Heather McKinnon:  In a situation where an accountant is valuing a business, not for family law purposes, they will often look at a percentage of turnover. But in the family law jurisdiction, we value a business according to a formula called net maintainable earnings. So you look at how much profit the business makes after you deduct all of its expenses, and you pay the key person a wage that’s determined according to what they would get paid if they went to work for a comparable business. So this guy here would be paid a manager’s wage, he’s obviously critical to the business. What that normally means in most businesses is that there isn’t any value. Most small business people buy themselves a job.

Benjamin Bryant: Vehicle for income.

Heather McKinnon: Yeah. And so the other important thing is if you decide to get a valuation of the business, it’s really important that you both agree on a single expert. Otherwise you’ll end up with warring experts. And what traditionally happens is one person will get the business accountant to value it and then the other person will go and get another accountant, neither of whom regularly value in the family court. It’s much better to invest jointly in appointing a single expert who’s recognised as someone who has certain qualifications to value. So I think he’s on the right track.  There’d be very few small businesses that would have any significant value. And so it’s important that he now negotiates either directly or through the use of family lawyers to reach an agreement with his ex partner as to who they appoint to value the business.

Benjamin Bryant: And the other thing to mention as well is that even if it was three hundred thousand it mightn’t be he has to give her one hundred and fifty thousand dollars out of it. Again, like the mortgage repayments we had in the previous question, even a 50 50 settlement does not necessarily mean that each of the assets divided 50 50. So even if it did have a value, it’s maybe not the case that he has to give her half of it, because there may be other factors in play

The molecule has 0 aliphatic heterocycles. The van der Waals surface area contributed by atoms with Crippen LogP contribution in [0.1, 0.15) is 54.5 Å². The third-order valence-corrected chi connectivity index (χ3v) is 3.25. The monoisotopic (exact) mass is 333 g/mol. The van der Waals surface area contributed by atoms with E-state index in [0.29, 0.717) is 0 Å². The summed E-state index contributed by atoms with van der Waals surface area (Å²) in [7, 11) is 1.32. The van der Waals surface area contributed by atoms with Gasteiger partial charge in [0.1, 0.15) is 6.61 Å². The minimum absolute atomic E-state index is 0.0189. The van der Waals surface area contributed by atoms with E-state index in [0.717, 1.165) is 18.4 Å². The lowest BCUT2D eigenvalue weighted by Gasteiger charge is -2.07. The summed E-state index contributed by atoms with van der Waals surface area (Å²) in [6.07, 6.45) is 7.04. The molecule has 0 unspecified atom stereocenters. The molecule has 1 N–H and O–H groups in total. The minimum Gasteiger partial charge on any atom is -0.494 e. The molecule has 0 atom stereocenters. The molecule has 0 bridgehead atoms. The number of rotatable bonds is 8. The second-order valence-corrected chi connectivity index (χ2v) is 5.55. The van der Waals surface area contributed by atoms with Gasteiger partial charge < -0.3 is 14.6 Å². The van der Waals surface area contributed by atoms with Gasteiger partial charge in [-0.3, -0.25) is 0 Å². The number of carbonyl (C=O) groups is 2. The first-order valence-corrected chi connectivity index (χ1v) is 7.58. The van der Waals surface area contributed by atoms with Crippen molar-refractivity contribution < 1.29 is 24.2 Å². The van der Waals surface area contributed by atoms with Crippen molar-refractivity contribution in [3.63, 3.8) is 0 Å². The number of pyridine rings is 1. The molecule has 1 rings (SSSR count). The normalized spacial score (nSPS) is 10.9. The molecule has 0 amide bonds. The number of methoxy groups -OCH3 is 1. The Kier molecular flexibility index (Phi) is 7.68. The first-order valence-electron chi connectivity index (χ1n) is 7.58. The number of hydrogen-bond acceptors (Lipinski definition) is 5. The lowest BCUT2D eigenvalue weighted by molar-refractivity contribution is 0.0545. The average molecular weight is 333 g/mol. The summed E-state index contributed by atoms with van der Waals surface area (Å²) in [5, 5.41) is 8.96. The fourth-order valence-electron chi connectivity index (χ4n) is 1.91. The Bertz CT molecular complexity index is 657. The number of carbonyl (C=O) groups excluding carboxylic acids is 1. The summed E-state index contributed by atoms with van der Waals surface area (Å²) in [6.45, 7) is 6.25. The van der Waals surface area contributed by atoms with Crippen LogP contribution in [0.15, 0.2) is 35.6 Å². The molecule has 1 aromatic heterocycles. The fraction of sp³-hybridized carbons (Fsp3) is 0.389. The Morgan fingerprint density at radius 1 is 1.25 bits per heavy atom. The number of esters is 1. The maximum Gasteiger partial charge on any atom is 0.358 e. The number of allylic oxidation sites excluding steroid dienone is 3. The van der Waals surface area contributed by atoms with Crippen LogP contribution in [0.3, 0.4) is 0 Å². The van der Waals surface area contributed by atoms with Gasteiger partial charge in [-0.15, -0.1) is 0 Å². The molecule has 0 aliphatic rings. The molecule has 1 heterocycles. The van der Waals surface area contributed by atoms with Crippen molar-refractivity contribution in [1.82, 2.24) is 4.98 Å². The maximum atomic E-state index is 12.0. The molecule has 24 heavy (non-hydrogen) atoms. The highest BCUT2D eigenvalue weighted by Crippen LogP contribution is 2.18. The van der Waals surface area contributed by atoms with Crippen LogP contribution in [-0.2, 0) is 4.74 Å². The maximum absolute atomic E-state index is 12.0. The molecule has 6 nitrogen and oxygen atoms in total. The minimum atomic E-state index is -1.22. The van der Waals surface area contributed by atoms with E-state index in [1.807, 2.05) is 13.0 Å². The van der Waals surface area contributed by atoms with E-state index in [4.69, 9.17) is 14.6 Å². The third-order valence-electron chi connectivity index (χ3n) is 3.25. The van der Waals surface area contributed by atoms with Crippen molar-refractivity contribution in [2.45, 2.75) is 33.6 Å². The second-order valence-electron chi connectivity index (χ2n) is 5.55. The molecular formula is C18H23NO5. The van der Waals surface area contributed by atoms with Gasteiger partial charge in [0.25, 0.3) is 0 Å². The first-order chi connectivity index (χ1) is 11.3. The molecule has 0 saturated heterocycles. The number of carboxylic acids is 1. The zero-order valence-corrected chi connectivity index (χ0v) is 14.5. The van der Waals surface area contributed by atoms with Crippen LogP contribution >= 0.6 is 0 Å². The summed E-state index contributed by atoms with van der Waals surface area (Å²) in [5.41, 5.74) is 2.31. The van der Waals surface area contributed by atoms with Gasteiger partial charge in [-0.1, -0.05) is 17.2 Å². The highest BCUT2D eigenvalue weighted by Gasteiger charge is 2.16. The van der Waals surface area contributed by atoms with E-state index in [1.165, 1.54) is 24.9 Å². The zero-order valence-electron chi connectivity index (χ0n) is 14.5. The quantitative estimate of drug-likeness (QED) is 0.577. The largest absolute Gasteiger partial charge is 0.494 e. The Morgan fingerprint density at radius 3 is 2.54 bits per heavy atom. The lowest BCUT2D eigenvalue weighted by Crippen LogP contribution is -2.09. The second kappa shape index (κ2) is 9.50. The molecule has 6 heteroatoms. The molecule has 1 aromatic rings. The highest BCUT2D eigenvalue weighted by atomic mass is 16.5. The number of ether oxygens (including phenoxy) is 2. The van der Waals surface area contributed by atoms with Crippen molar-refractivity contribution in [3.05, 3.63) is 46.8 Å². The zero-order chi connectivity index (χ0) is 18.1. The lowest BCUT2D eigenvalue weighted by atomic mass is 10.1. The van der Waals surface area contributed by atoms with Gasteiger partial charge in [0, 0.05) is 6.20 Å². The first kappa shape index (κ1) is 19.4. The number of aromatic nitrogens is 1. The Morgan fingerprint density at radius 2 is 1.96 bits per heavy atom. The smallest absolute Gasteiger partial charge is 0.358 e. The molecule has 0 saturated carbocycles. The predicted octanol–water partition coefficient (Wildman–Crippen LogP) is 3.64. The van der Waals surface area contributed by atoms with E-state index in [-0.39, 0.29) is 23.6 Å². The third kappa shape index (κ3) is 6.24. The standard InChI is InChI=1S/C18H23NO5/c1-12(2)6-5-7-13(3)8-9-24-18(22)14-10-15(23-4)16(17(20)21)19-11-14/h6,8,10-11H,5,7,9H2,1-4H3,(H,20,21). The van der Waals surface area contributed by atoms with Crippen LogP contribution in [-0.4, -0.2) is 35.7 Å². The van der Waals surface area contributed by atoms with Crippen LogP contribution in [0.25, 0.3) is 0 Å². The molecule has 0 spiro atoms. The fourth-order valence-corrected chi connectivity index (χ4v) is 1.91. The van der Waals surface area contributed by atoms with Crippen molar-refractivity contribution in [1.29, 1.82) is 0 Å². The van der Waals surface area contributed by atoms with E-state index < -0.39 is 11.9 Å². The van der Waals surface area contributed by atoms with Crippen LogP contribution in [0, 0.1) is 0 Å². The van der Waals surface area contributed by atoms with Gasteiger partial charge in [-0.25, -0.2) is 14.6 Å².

Heather McKinnon: The other thing to remember, too, is that people who work really hard in paid employment often have a value system and a lens that only puts significant weight on things that you can put a price on. And the classic cross-examination, as you know, in a family court matter, when you’ve got a hard working business person saying, I worked 16 hour days and the barrister on the other side or often the judge will say, and what was your partner doing when you were away from the house for 16 hours, cooking, cleaning, washing, ironing, looking after the kids, buying the Christmas presents for Granny. That’s really important to understand that contributions come in a myriad of different ways, not just the money that you earn

Benjamin Bryant: So it’s really questioning whether this listener did, in fact, build the business on their own. Perhaps it was contributions being made by the partner of 20 years. Perhaps, if not direct contributions, indirect contributions or non-financial contributions or the like.

Benjamin Bryant: The other thing I would point the listener to, and all of our listeners, is essentially to our previous resources We have done an episode on Divorce and the Family Business. I think that was Episode 16. And I also know that early on in the piece we spoke to James Davis, HQB Chartered Accountant. That was in one of our earlier ones, perhaps a Facebook show. But you’ll be able to find that in our website if you can’t find it with our podcasts.